Common Neurodegenerative Disease Symptoms
The term “neurodegenerative disease” refers to any disease that is the result of the degeneration of nerve cells, the majority of them degenerating in the central nervous system (CNS) of humans. Neurodegeneration has been defined as the abnormal death of neurons, with loss or deterioration of all or part of their cellular structure.
Nerve cells send signals to other neurons through nerve pathways, sending messages about what it is like to be alive and experiencing a sensation, and telling how they feel by releasing neurotransmitters such as Dopamine, Serotonin, Orexins, or Perceptions.
When neurons die or deteriorate, there are different types of symptoms that could occur, such as seizures, loss of consciousness, or in rare cases, death. There are a number of different types of neurodegenerative disease that can affect patients, depending on their respective causes and symptoms.
Parkinson’s disease and amyotrophic lateral sclerosis are two common types of neurodegeneration
Both are caused by a genetic mutation affecting dopamine production in the central nervous system of humans, but their specific characteristics and symptoms can vary according to the type of neurodegeneration.
Symptoms may also differ according to the stage of the neurodegenerative disease. Patients with Parkinson’s may experience the symptoms of Parkinson’s disease, which include
- Difficulty walking
- Slurred speech
- Difficulty swallowing
While those with Alzheimer’s disease may experience
- Memory loss
- Slurred speech
- Cognitive problems
For example, Amyotrophic lateral sclerosis can cause symptoms similar to Parkinson’s disease for its patients, but Parkinson’s itself can be difficult to diagnose since most patients will exhibit a wide range of symptoms in a relatively short period of time.
Huntington’s disease is a neurodegenerative disease that usually occurs in younger adults, but can occur at any age. The symptoms include
- Progressive loss of movement
- Loss of consciousness
This type of neurodegeneration cannot be diagnosed using Magnetic Resonance Imaging (MRI Scan) and other non-invasive techniques, but when symptoms are present, doctors can conduct brain scans or perform genetic tests.
Another neurodegenerative disease is fatal familial insomnia(FFI)
This condition is very similar to epilepsy in that a family member who may have insomnia can develop the condition as well, but it is much more serious. The symptoms include hallucinations, depression, hallucinations and delusions, loss of consciousness, unconsciousness, seizures, and death.
If left untreated, epilepsy and fatal familial insomnia can lead to seizures or other potentially lethal forms of neurodegeneration. Some of these other deadly forms of neurodegenerations include Alzheimer’s and Parkinson’s.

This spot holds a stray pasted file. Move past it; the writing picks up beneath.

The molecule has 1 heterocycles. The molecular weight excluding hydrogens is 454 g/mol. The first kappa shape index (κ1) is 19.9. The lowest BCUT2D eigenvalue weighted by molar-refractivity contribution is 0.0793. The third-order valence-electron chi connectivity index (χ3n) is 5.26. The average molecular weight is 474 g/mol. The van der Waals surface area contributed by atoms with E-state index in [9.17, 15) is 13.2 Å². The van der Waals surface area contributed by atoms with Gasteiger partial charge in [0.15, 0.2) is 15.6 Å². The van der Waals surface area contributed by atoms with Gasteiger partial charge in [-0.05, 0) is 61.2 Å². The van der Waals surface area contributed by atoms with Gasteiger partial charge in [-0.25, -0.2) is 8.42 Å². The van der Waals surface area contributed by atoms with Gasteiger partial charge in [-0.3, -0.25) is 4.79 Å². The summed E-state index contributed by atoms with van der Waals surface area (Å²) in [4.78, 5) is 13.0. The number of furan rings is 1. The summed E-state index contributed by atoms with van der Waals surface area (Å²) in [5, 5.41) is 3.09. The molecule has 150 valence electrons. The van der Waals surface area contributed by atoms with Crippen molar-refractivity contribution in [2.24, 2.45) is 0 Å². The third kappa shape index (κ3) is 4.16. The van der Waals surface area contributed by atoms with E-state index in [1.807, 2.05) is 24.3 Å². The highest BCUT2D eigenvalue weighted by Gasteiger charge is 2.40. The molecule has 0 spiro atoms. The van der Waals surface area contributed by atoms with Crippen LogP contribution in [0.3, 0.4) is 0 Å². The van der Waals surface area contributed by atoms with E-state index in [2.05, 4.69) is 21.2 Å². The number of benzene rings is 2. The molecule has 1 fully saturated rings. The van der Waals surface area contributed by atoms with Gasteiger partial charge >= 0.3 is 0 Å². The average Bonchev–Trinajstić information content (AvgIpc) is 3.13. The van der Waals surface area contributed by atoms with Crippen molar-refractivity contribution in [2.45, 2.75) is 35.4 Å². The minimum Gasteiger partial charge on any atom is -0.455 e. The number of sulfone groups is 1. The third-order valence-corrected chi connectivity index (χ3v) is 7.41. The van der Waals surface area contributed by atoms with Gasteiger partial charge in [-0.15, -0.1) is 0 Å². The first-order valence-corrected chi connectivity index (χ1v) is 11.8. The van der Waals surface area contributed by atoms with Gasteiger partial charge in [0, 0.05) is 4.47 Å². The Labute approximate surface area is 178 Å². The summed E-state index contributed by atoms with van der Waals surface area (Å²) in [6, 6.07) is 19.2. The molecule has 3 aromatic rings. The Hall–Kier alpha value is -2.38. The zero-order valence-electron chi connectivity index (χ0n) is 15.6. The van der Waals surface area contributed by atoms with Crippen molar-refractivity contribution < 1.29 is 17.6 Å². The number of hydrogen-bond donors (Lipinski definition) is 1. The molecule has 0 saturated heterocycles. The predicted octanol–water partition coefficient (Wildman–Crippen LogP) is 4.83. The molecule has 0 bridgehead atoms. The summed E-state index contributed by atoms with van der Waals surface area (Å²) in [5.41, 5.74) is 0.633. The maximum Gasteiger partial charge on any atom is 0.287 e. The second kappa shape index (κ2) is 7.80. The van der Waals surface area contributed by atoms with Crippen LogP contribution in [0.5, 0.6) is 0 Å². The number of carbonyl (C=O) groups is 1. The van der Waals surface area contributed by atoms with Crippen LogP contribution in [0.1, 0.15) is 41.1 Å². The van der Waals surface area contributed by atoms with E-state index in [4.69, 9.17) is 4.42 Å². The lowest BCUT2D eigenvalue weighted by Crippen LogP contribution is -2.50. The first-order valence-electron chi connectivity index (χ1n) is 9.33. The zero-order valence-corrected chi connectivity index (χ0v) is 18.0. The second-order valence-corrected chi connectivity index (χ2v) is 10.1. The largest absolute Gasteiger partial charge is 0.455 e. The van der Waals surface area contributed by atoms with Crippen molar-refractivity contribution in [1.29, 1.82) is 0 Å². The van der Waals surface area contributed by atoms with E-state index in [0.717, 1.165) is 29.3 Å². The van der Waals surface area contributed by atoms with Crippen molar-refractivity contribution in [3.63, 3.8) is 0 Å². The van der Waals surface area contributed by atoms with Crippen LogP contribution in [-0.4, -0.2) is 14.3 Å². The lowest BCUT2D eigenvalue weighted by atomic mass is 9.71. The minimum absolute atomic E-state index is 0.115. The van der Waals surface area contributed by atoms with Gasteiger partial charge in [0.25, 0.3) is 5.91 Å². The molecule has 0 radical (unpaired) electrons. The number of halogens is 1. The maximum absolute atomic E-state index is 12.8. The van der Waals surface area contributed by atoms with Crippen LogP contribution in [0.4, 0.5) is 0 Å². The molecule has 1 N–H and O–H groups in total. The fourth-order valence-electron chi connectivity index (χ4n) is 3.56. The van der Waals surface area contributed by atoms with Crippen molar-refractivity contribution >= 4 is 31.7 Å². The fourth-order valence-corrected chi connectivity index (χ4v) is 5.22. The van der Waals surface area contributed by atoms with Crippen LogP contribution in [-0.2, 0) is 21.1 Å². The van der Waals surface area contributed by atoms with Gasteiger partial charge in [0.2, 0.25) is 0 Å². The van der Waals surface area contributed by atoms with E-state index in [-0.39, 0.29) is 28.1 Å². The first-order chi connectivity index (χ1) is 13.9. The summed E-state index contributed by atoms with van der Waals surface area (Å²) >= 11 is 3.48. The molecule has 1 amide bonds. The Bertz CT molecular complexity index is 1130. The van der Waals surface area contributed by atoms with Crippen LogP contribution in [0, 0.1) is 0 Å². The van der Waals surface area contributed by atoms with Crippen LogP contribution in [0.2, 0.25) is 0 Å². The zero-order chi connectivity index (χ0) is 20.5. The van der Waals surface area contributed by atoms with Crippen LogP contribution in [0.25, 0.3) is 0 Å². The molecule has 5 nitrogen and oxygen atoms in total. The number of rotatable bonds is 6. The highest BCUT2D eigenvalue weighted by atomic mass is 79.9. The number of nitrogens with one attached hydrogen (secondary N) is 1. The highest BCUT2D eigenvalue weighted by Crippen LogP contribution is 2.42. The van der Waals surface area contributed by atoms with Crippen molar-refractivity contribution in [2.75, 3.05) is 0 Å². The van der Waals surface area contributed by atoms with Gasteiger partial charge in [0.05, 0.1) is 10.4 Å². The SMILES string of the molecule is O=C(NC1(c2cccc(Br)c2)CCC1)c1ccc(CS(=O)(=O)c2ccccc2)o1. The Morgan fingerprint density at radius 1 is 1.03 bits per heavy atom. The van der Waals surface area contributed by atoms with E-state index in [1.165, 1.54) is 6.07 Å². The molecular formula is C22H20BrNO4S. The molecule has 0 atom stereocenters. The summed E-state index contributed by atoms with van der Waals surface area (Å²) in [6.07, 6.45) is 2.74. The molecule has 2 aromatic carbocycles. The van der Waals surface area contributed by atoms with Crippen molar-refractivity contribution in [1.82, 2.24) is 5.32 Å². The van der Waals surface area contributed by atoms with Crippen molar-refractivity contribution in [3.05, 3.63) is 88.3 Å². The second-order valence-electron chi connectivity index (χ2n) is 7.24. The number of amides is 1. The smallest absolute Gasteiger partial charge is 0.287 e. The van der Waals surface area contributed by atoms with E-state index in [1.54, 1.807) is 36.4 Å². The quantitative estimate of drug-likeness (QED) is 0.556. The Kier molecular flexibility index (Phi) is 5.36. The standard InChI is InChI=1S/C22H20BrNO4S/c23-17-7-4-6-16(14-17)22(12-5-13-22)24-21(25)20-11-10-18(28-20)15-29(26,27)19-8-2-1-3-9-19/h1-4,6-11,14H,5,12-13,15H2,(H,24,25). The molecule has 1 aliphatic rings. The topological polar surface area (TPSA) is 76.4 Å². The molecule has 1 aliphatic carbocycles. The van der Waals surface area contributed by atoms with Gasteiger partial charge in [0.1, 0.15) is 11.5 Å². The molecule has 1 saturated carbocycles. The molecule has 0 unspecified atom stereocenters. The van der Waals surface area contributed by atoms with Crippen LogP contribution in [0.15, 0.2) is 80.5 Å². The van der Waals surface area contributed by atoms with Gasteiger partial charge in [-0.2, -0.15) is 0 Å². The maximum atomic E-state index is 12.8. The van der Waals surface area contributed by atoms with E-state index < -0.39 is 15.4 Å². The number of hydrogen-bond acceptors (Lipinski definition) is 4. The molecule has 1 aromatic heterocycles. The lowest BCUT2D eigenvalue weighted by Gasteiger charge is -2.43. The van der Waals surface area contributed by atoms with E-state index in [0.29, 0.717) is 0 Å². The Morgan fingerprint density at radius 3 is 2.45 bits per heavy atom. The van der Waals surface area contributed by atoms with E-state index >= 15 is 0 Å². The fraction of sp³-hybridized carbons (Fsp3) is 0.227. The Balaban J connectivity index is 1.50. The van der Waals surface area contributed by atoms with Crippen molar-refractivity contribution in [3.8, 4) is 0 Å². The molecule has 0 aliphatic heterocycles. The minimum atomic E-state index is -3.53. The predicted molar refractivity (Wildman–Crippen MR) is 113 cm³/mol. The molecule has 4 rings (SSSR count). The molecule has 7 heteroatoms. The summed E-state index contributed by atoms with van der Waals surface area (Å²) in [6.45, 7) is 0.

Seizures are common in epilepsy, where seizures occur because of abnormally high blood pressure, seizures due to hyperactive brain chemicals, or both. In fatal familial insomnia, seizures may occur because of a lack of oxygen, a heart condition, or a buildup of fluid in the brain.
However, seizures are not always the first sign of neurodegeneration, as the signs of epilepsy, dementia, Parkinson’s, and Alzheimer’s may precede the onset of seizures. With the exception of seizures, epilepsy is a disabling disease and it cannot be cured by surgery.
However, epilepsy can be treated by taking medications to control it, which can prolong life and lessen the impact of the symptoms. Epilepsy can be caused by a genetic disorder or a neurological condition that impairs the patient’s ability to control seizures.
Although the exact genetic causes of epilepsy are unknown, some of the common genetic conditions causing epilepsy are inherited. Epilepsy occurs in one part of the brain, which is responsible for the communication between brain cells.
When this part of the brain is damaged, communication between brain cells is impaired and the brain is unable to produce sufficient chemicals necessary for brain functions. There is also a build-up of chemicals in the brain that cause seizures and an imbalance in electrical impulses.
Seizures are caused by excessive activity in the brain that is due to abnormal signals from brain cells
Seizures are often caused by abnormal brain activity, such as hallucinations, delusions, or seizures triggered by light, sound, or pain. When seizures occur, they can last anywhere from a few seconds to several minutes. Patients experience pain, nausea, vomiting, or dizziness if the seizures are too severe.
Seizure frequency can vary greatly depending on the type of seizure that is occurring. Some types of epilepsy include focal seizures, in which the patient is awake, which can result in pain in the face or extremities, absence seizures, which may occur during sleep, and seizures that are not associated with muscle spasms, which may require the use of a mask or mouthpiece.
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